Through all of the language of mathematics standards, I think the simplicity of developmentally appropriate math strategies gets lost. I watch many teachers instruct students in a math standard before the child has a solid foundation with which to understand and incorporate that skill. A solid foundation will provide a solid basis for the scaffold of math the child should develop. A good foundation will last throughout time. I recently found the foundation of a dock on the coast of Kauai, where they used to load pineapples. The farming and production ceased long ago, but the foundation of the dock has lasted through time. A math foundation for a child should be just as solid.
I have found that the following developmental steps provide a solid foundation for future math skills:
- Spatial Relationships
- One to one correspondence
- Place value
Each one of the skills listed provides a solid foundation for the skills that comes next. For more information, check out the book, Count on Math by Dr. Pam Schiller or download my conference handout about math on the right side of this blog.
While my grandson was visiting me this past summer, he had the opportunity to have cooking lessons at a local café. One item on the café’s menu is a meal called the “Pancake Challenge.” This meal involves challenging the diner to eat three plate-size pancakes in 30 minutes. If they complete the challenge, their meal is free. As you can imagine, only a very select few are able to eat that much pancake in that amount of time. My grandson learned how to make the pancakes, flipping them with a pizza spatula. The amount of food is almost obscene, much more than I could ever eat in several meals. One of my interns this year saw this picture of my grandson and commented, “That plate looks like all of the things that I had on my plate at the beginning of the school year!”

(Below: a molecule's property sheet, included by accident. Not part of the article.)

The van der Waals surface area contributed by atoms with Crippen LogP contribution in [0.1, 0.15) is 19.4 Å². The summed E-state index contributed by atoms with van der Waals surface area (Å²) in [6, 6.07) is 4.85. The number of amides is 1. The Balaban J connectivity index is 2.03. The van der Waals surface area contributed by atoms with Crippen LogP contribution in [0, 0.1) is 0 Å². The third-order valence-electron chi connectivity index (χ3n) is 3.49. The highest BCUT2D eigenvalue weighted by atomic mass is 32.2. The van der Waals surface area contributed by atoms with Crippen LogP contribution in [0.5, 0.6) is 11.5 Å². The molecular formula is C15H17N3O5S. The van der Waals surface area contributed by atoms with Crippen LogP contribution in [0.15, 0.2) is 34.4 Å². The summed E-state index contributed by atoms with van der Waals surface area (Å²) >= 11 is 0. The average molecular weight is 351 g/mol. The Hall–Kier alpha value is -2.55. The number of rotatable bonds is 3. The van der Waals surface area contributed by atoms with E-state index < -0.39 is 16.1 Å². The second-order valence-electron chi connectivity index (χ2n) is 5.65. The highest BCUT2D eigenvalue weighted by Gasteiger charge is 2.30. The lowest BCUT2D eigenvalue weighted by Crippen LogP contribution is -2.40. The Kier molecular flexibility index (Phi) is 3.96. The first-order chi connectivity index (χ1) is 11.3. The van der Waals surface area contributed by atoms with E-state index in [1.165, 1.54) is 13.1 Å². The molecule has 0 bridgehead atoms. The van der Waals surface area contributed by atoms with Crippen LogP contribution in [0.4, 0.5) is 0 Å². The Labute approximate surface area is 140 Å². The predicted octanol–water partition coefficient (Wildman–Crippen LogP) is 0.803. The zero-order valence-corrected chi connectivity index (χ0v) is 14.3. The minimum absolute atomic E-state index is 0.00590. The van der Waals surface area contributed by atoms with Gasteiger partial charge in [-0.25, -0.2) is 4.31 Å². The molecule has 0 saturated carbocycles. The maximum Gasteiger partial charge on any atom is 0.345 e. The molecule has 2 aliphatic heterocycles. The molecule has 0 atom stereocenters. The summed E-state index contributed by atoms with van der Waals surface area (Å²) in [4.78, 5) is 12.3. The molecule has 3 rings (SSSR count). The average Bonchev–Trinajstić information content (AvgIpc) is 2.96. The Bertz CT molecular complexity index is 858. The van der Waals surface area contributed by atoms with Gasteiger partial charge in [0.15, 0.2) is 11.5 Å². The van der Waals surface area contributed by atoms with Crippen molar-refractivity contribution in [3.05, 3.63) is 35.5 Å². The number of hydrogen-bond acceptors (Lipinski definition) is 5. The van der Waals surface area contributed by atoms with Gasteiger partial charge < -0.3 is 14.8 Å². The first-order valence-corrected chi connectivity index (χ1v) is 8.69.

Supervising interns (first year teachers) this year has been a reminder to me about all of the ‘stuff’ that you have to do to be a teacher. I am in classrooms each week, but helping set up classrooms has refocused my attention on how much we are really expected to do as teachers. Besides managing a classroom and absorbing the content of the curriculum, there are helper boards, calendars, visual aids, nametags, and other responsibilities too numerous to mention. But, I thought of the pancake analogy when dealing with curriculum and standards that are part of every classroom setting. Even Early Head Start has standards now. Looking over everything that needs to be covered and mastered during a school year, it is much like three plate-size pancakes that you need to eat in 30 minutes. There is almost too much to consume and digest. It takes a lot of effort and skill to effectively and developmentally teach every guideline and help each child understand how it might fit into her individual life. It can be done, but it is a daunting task.